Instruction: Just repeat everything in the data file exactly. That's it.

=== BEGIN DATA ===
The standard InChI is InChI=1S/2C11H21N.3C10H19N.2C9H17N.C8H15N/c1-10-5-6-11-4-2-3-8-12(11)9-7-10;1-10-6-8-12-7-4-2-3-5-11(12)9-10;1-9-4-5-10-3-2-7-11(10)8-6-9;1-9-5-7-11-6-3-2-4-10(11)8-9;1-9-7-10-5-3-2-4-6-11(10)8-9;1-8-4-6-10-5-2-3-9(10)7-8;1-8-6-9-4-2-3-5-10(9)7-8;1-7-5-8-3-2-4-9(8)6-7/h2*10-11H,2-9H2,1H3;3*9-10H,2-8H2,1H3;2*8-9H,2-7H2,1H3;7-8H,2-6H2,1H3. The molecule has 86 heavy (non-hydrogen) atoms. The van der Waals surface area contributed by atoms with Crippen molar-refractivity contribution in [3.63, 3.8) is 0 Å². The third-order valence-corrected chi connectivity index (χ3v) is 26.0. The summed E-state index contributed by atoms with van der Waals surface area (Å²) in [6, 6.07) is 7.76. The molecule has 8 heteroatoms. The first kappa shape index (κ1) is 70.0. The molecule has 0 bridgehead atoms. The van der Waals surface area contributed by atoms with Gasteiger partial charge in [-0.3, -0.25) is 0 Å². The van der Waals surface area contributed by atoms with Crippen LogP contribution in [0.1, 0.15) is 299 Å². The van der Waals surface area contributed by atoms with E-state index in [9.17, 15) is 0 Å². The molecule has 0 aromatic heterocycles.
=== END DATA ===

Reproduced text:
The standard InChI is InChI=1S/2C11H21N.3C10H19N.2C9H17N.C8H15N/c1-10-5-6-11-4-2-3-8-12(11)9-7-10;1-10-6-8-12-7-4-2-3-5-11(12)9-10;1-9-4-5-10-3-2-7-11(10)8-6-9;1-9-5-7-11-6-3-2-4-10(11)8-9;1-9-7-10-5-3-2-4-6-11(10)8-9;1-8-4-6-10-5-2-3-9(10)7-8;1-8-6-9-4-2-3-5-10(9)7-8;1-7-5-8-3-2-4-9(8)6-7/h2*10-11H,2-9H2,1H3;3*9-10H,2-8H2,1H3;2*8-9H,2-7H2,1H3;7-8H,2-6H2,1H3. The molecule has 86 heavy (non-hydrogen) atoms. The van der Waals surface area contributed by atoms with Crippen molar-refractivity contribution in [3.63, 3.8) is 0 Å². The third-order valence-corrected chi connectivity index (χ3v) is 26.0. The summed E-state index contributed by atoms with van der Waals surface area (Å²) in [6, 6.07) is 7.76. The molecule has 8 heteroatoms. The first kappa shape index (κ1) is 70.0. The molecule has 0 bridgehead atoms. The van der Waals surface area contributed by atoms with Gasteiger partial charge in [-0.3, -0.25) is 0 Å². The van der Waals surface area contributed by atoms with Crippen LogP contribution in [0.1, 0.15) is 299 Å². The van der Waals surface area contributed by atoms with E-state index in [9.17, 15) is 0 Å². The molecule has 0 aromatic heterocycles.